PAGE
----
What Donald Trump’s tax reform proposals could mean for Canadians

National Post

2017-01-21


It’s official — Donald J. Trump has been sworn in as the 45th president of the United States. With the Republicans having a majority in both the House of Representatives and the Senate, it’s just a matter of time before President Trump attempts to proceed with his tax reform proposals. Let’s take a look at the impact two of the Trump tax measures may have on Canadians.



Tax rates

Trump’s tax plan calls for a reduction in the number of U.S. federal income rate brackets from the current seven brackets to only three: 12 per cent, 25 per cent and a top rate of 33 per cent for individuals with income over US$112,500. This top tax rate would be nearly 7 per cent lower than the current top U.S. rate of 39.6 per cent. Of course, most states also impose a state income tax, with California’s rate being the highest at 13.3 per cent; however, seven states, most notably Florida, have no personal income tax whatsoever.

The question some high-income Canadians have been asking is whether Trump’s proposed top tax rate reduction could put pressure on our federal or provincial governments to lower our top tax rates?

You’ll recall that, in Canada, for 2017, we have five federal tax brackets: zero to $45,916 (15 per cent), $45,916 to $91,831 (20.5 per cent), $91,831 to $142,353 (26 per cent), $142,353 to $202,800 (29 per cent), with anything above that being taxed at 33 per cent, the new high-income bracket introduced by the government in 2016.

AP Photo/Patrick Semansky

AP Photo/Patrick Semansky - Donald Trump steps out to the portico to be sworn in as 45th president of the United States during the 58th Presidential Inauguration at the U.S. Capitol in Washington



Each province also has its own set of provincial tax brackets. The effect of federal and provincial taxes means that the top marginal tax rate for high-income earners is over 50 per cent in six provinces, with Nova Scotia taking the top honours at a combined 2017 top marginal tax rate of 54 per cent.

Much has been written about how high the tax rate can go before it becomes a psychological barrier to work. For example, the 1966 Carter Commission felt that once the top rate exceeded 50 per cent, it threatened productive effort.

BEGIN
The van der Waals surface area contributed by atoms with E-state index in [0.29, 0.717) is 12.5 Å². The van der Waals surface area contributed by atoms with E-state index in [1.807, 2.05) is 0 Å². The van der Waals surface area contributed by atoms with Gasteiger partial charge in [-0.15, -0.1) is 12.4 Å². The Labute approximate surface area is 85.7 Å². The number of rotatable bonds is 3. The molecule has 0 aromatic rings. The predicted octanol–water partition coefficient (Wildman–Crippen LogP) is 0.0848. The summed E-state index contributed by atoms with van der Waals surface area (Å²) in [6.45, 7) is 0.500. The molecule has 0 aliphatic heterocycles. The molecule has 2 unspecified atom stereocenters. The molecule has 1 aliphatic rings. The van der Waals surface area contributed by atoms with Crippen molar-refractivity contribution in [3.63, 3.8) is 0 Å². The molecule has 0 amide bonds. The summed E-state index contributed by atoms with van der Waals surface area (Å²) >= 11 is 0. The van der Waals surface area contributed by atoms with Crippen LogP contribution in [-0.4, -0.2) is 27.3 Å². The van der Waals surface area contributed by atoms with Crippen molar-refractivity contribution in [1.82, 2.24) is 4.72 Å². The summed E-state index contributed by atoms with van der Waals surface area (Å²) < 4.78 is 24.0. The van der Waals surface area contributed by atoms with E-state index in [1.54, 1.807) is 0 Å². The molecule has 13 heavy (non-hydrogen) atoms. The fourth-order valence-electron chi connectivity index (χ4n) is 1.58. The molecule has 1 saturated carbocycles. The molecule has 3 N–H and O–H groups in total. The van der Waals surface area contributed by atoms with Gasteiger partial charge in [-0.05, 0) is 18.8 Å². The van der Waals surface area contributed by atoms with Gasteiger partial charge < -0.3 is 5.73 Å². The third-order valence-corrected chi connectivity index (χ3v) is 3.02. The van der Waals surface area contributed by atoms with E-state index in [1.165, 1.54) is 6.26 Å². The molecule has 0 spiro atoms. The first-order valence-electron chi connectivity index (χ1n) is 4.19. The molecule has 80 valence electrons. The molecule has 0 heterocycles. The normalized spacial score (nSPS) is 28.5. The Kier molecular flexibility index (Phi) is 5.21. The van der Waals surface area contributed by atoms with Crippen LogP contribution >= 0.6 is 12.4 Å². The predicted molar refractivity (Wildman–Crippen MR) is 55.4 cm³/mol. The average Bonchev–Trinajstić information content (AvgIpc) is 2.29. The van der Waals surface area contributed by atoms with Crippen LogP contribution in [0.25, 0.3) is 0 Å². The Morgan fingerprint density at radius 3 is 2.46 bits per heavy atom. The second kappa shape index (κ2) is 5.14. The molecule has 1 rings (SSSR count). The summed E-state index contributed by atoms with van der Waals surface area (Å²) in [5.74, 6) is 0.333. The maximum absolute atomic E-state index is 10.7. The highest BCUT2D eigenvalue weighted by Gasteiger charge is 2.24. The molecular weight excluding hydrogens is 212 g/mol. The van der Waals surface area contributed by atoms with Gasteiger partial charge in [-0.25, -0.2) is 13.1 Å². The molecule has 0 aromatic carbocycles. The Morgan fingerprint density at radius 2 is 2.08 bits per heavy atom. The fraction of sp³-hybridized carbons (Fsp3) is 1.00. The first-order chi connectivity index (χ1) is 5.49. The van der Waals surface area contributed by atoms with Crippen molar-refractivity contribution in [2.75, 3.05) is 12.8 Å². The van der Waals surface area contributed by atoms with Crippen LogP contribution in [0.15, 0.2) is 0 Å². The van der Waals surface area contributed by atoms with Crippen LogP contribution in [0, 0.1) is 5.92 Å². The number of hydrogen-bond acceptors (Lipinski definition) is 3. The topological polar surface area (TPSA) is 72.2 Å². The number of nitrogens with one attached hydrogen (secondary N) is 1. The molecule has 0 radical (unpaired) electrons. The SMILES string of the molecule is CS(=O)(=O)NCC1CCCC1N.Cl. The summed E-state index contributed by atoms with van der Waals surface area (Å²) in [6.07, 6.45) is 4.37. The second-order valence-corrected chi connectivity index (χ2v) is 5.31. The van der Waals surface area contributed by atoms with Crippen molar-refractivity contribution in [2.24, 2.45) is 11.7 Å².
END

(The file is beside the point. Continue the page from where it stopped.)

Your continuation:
For highly-skilled Canadian workers and professionals that are mobile, a newly-lowered top U.S. federal tax rate compounded with a strong U.S. dollar could make Trump’s America more attractive — at least from a financial point of view — to Canada’s top talent. Take, for example, an Ontario high-income medical specialist paying tax at 53.5 per cent on her income above $220,000 who’s contemplating job offer at a Miami hospital. By relocating to Florida, not only could she be paid in U.S. dollars but that income would be subject to tax at a top rate of 33 per cent – that’s more than 20 per cent lower than her current, combined federal/Ontario rate.

While lower taxes wouldn’t be enough for most people to consider a move to the U.S. — in fact, much of the immigration discussion has been of Americans moving north — Trump’s tax cut could put some pressure on our governments to lower rates to ensure that Canada remains competitive and can continue to attract and retain top talent.



Estate tax



The other area that President Trump has promised to reform is the estate tax system. Unlike Canada, the U.S. has an estate tax that applies to the fair market value of an American’s assets upon death. The U.S. estate tax was enacted in 1916 and was already repealed once: for the year 2010, but it was resurrected as of Jan. 1, 2011. There is an exemption equal to US$5.49 million indexed annually to inflation, such that very few estates actually owe any estate tax.

Lily Batchelder, a professor of law and public policy at NYU School of Law, in her recent paper, Fixing the Estate Tax, explains that the purpose of the estate tax was to address the fact that the income and payroll tax system “allows recipients of large inheritances to exclude the entire amount they inherit from their tax returns, while children who do not start out so lucky, and have to live solely off their earnings rather than their inheritances … pay both of these taxes on everything they earn.” The estate tax was designed to correct this inequity by taxing large wealth transfers, beyond the exemption amount.

But in recent years, due to a drop in the estate tax rates and an increase in the exemption, the revenue associated with the estate tax has been waning, declining from a peak of 2.6 per cent of U.S. federal revenues in 1972 to 0.6 per cent today. Professor Batchelder cites an example of a U.S. couple who transfers US$12 million to their children in 2017 and pays only US$400,000 (3 per cent) in wealth tax.

Canada doesn’t have an estate tax on death. Instead, we tax only the unrealized appreciation of assets (other than your principal residence) upon death as well as the fair market value of your RRSP/RRIF.

High-net-worth U.S. citizens living in Canada, including dual citizens, and non-U.S. citizens who own “U.S.-situs property” such as U.S. real estate or shares in U.S. companies at the time of death may be subject to U.S. estate tax. If Trump follows through on his promise to repeal the U.S. estate tax, then much of the complex planning currently being done, often involving setting up trusts and corporations to get around the estate tax, will no longer be necessary.